The University of Chicago Magazine December 1995
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For the Record

Rock star: Susan Kidwell received this year's Paleontological Society's Schuchert award, given annually to an outstanding young paleontologist. Six U of C professors have won the prize-more than the combined winners from the nation's other leading paleontology programs. Kidwell specializes in taphonomy, the study of what happens after organisms die and how those processes affect the fossil record.

Open doors: Ceremonies in November celebrating the official opening of the U of C's M.A. Humanities Program in Tokyo featured a symposium, "Translating Culture," moderated by President Sonnenschein, with U of C Nobelist Merton Miller and Humanities Dean Philip Gossett among the guest speakers. The first graduate-degree program offered by a major U.S. research institution in Japan began its second term this fall.

Generous friend: Joseph Sondheimer, AB'39, gave $1.5 million to establish the Joseph Sondheimer professorship of international economics and finance in the Graduate School of Business. The gift is part of the University's Campaign for the Next Century, which recently reached $533 million toward its $650-million goal. A longtime supporter of the GSB and the College, Sondheimer is retired vice chair of the Chicago investment firm Stein Roe & Farnham.

Child care: Herbert Abelson, new chair of the Hospitals' pediatrics department, was previously pediatrics chair at the University of Washington School of Medicine in Seattle, where he was also pediatrician-in-chief and director of the department of medicine at Children's Hospital and Medical Center. An oncologist, Abelson fits in well with Chicago's pediatrics department-known for cancer care and research, as well as its innovative pediatric liver-transplant program, the largest in the country.

Pressure point: The University is starting a laboratory for high-pressure science at Argonne National Laboratory's Advanced Photon Source. When the APS is completed in 1996, it will be the world's most brilliant source of X-rays. The new lab's scientists will use the device's narrow, bright beam to simulate pressures and temperatures found within the earth's mantle and core. A $2-million grant from the W.M. Keck Foundation is funding the lab.

Global change: Rashid Khalidi, an expert on Middle Eastern history and politics, is the new director of the Center for International Studies. A professor in history and near Eastern languages & civilizations and director of the Center for Middle Eastern Studies, he came to Chicago in 1987. The Yale- and Oxford-trained professor is at work on a book examining the origins of Palestinian national identity.

Homecoming: Nobel laureate Saul Bellow, X'39, returned to the quads in early December to lecture on "Literature in a Democracy: From Tocqueville to the Present" as a Regents Park Visiting Scholar in the Arts and Social Sciences. Bellow, who taught from 1962 to 1993 in the Committee on Social Thought, is professor of literature at Boston University.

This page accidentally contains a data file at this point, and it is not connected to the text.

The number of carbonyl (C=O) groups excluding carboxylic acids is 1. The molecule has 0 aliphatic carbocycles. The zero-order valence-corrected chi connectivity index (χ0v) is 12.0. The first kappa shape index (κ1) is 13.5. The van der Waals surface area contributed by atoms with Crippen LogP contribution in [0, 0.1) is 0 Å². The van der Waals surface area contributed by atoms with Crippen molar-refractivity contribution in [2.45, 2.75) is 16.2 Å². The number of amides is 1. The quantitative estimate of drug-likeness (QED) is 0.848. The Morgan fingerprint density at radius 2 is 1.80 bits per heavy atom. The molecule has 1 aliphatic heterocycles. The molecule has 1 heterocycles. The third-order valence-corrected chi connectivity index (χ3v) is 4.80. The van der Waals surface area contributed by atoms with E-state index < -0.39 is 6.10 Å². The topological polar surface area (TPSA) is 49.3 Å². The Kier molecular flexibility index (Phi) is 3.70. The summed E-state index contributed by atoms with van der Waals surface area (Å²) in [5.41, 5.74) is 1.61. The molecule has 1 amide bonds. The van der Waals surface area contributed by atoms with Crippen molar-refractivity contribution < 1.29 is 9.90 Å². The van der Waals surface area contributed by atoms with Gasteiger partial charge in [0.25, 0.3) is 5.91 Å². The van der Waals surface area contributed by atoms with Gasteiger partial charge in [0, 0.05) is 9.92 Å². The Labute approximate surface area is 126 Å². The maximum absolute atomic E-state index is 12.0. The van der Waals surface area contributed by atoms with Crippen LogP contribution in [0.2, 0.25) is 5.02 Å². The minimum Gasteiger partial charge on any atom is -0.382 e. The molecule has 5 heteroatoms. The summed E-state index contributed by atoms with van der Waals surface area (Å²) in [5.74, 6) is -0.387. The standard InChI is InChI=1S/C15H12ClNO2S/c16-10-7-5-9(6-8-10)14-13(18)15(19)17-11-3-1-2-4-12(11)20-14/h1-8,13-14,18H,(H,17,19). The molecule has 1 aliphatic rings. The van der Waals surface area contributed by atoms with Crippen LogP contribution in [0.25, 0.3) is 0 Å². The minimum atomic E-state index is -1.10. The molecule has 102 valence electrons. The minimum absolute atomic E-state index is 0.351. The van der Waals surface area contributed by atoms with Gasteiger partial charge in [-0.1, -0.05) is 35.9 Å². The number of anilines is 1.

Honored chair: Godfrey Getz, an authority on atherosclerosis and chair of pathology since 1988, has been made a distinguished service professor. Joining Chicago's faculty in 1964, Getz has served as collegiate division master and associate dean of biological sciences; from 1993 until last August, he was the division's acting dean.

Hero's welcome: Jay Berwanger, AB'36, was honored at the Maroons' homecoming football game. The event marked the 60th anniversary of the awarding of the first Heisman trophy to Berwanger in 1935. Chicago lost the game against defending UAA champ Carnegie Mellon, 35-21.

Return engagement: In November, Tsung Dao Lee, PhD'50, gave the fifth annual Zachariasen lecture in physics. Presented by distinguished alumni of the department, the lectures are named in memory of William Houlder Zachariasen, who was physics chair in the 1940s and 1950s. A professor at Columbia University, Lee shared the 1957 Nobel Prize in Physics with Chen Ning Yang, PhD'48.

Alloy welds that end well: Physics professor Riccardo Levi-Setti, director of the Enrico Fermi Institute, and Kamal Soni, a research scientist in the EFI, received the 1995 Jacquet-Lucas Award for Excellence in Metallography, given by the International Metallographic Society, for their work titled "Chemical Imaging of Al-Li Alloy Welds."

Behind the news: Larry Arbeiter has been named director of University communications, in charge of supervising both the News and Publications offices. Arbeiter joined the News Office in 1979, and has been its director since 1991.

Grand opening: A Mandel Hall concert by pianist Misha Dichter marked the first public performance on the music department's new Steinway concert grand piano, purchased with grants from the U of C's Women's Board and Catherine Dobson, MD'32. The American Steinway Model D was chosen by pianist Charles Rosen, professor in music and the Committee on Social Thought.

Remembered: The fifth annual Martin-Baro award banquet, sponsored by Calvert House, honored the Rev. Robert Drinan, a Georgetown professor. Established in memory of the Rev. Ignacio Martin-Baro, AM'77, PhD'79-a civil-rights leader killed in El Salvador in 1989-the award recognizes outstanding contributions to the Catholic community, particularly in social justice and public policy.

High-five finance: Assistant professor Yacine Ait-Sahalia is this year's winner of the Graduate School of Business's Emory Williams award for teaching excellence. Ait-Sahalia teaches classes in finance-his research focuses on fixed-income and derivative securities, continuous-time models, and nonparametric econometrics.

In this department:

Photographs from campus: Monsters of the Midway are back, as football runs to 8-2 record. Reynolds Club renovations create a new student social hub.

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